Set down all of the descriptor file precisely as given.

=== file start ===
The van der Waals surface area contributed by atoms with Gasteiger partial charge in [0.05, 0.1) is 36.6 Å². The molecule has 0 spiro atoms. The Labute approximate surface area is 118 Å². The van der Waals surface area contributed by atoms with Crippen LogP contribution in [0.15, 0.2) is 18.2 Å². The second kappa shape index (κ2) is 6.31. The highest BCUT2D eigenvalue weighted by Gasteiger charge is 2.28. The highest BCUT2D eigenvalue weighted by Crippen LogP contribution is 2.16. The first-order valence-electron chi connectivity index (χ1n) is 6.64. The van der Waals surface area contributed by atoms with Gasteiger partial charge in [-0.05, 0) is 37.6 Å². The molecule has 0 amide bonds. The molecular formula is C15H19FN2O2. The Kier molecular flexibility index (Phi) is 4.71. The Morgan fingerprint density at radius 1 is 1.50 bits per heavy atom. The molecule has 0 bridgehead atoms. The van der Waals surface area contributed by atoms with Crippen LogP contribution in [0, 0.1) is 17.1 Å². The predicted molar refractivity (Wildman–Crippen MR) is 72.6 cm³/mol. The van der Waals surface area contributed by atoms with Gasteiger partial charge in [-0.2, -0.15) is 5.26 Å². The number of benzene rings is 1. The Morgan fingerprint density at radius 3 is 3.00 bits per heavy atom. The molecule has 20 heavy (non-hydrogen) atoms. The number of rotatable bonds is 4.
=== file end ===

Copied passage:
The van der Waals surface area contributed by atoms with Gasteiger partial charge in [0.05, 0.1) is 36.6 Å². The molecule has 0 spiro atoms. The Labute approximate surface area is 118 Å². The van der Waals surface area contributed by atoms with Crippen LogP contribution in [0.15, 0.2) is 18.2 Å². The second kappa shape index (κ2) is 6.31. The highest BCUT2D eigenvalue weighted by Gasteiger charge is 2.28. The highest BCUT2D eigenvalue weighted by Crippen LogP contribution is 2.16. The first-order valence-electron chi connectivity index (χ1n) is 6.64. The van der Waals surface area contributed by atoms with Gasteiger partial charge in [-0.05, 0) is 37.6 Å². The molecule has 0 amide bonds. The molecular formula is C15H19FN2O2. The Kier molecular flexibility index (Phi) is 4.71. The Morgan fingerprint density at radius 1 is 1.50 bits per heavy atom. The molecule has 0 bridgehead atoms. The van der Waals surface area contributed by atoms with Crippen LogP contribution in [0, 0.1) is 17.1 Å². The predicted molar refractivity (Wildman–Crippen MR) is 72.6 cm³/mol. The van der Waals surface area contributed by atoms with Gasteiger partial charge in [-0.2, -0.15) is 5.26 Å². The number of benzene rings is 1. The Morgan fingerprint density at radius 3 is 3.00 bits per heavy atom. The molecule has 20 heavy (non-hydrogen) atoms. The number of rotatable bonds is 4.